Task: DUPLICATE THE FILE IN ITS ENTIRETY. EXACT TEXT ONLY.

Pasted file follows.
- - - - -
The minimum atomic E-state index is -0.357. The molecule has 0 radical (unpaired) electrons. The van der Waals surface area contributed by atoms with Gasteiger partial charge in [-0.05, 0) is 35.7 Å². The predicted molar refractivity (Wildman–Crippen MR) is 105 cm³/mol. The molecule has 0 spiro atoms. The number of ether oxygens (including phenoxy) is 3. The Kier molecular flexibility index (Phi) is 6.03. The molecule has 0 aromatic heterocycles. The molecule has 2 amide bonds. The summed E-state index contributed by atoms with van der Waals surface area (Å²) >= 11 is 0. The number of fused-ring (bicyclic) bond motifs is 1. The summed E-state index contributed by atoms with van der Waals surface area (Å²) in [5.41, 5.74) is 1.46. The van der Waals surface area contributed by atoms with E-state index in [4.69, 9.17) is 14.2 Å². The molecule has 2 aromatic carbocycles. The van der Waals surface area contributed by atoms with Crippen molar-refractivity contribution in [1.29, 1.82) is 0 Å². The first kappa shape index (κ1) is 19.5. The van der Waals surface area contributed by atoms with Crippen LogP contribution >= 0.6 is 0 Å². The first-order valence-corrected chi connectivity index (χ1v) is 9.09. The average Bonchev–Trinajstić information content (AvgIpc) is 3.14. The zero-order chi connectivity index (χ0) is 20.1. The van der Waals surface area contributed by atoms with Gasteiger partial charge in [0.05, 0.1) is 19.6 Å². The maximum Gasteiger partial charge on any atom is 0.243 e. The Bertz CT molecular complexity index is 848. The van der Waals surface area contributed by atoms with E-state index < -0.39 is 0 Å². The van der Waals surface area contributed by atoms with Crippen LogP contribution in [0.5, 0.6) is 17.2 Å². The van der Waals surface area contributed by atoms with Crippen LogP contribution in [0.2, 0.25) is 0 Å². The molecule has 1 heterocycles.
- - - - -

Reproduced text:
The minimum atomic E-state index is -0.357. The molecule has 0 radical (unpaired) electrons. The van der Waals surface area contributed by atoms with Gasteiger partial charge in [-0.05, 0) is 35.7 Å². The predicted molar refractivity (Wildman–Crippen MR) is 105 cm³/mol. The molecule has 0 spiro atoms. The number of ether oxygens (including phenoxy) is 3. The Kier molecular flexibility index (Phi) is 6.03. The molecule has 0 aromatic heterocycles. The molecule has 2 amide bonds. The summed E-state index contributed by atoms with van der Waals surface area (Å²) >= 11 is 0. The number of fused-ring (bicyclic) bond motifs is 1. The summed E-state index contributed by atoms with van der Waals surface area (Å²) in [5.41, 5.74) is 1.46. The van der Waals surface area contributed by atoms with E-state index in [4.69, 9.17) is 14.2 Å². The molecule has 2 aromatic carbocycles. The van der Waals surface area contributed by atoms with Crippen molar-refractivity contribution in [1.29, 1.82) is 0 Å². The first kappa shape index (κ1) is 19.5. The van der Waals surface area contributed by atoms with Crippen LogP contribution >= 0.6 is 0 Å². The first-order valence-corrected chi connectivity index (χ1v) is 9.09. The average Bonchev–Trinajstić information content (AvgIpc) is 3.14. The zero-order chi connectivity index (χ0) is 20.1. The van der Waals surface area contributed by atoms with Gasteiger partial charge in [0.05, 0.1) is 19.6 Å². The maximum Gasteiger partial charge on any atom is 0.243 e. The Bertz CT molecular complexity index is 848. The van der Waals surface area contributed by atoms with E-state index < -0.39 is 0 Å². The van der Waals surface area contributed by atoms with Crippen LogP contribution in [0.5, 0.6) is 17.2 Å². The van der Waals surface area contributed by atoms with Crippen LogP contribution in [0.2, 0.25) is 0 Å². The molecule has 1 heterocycles.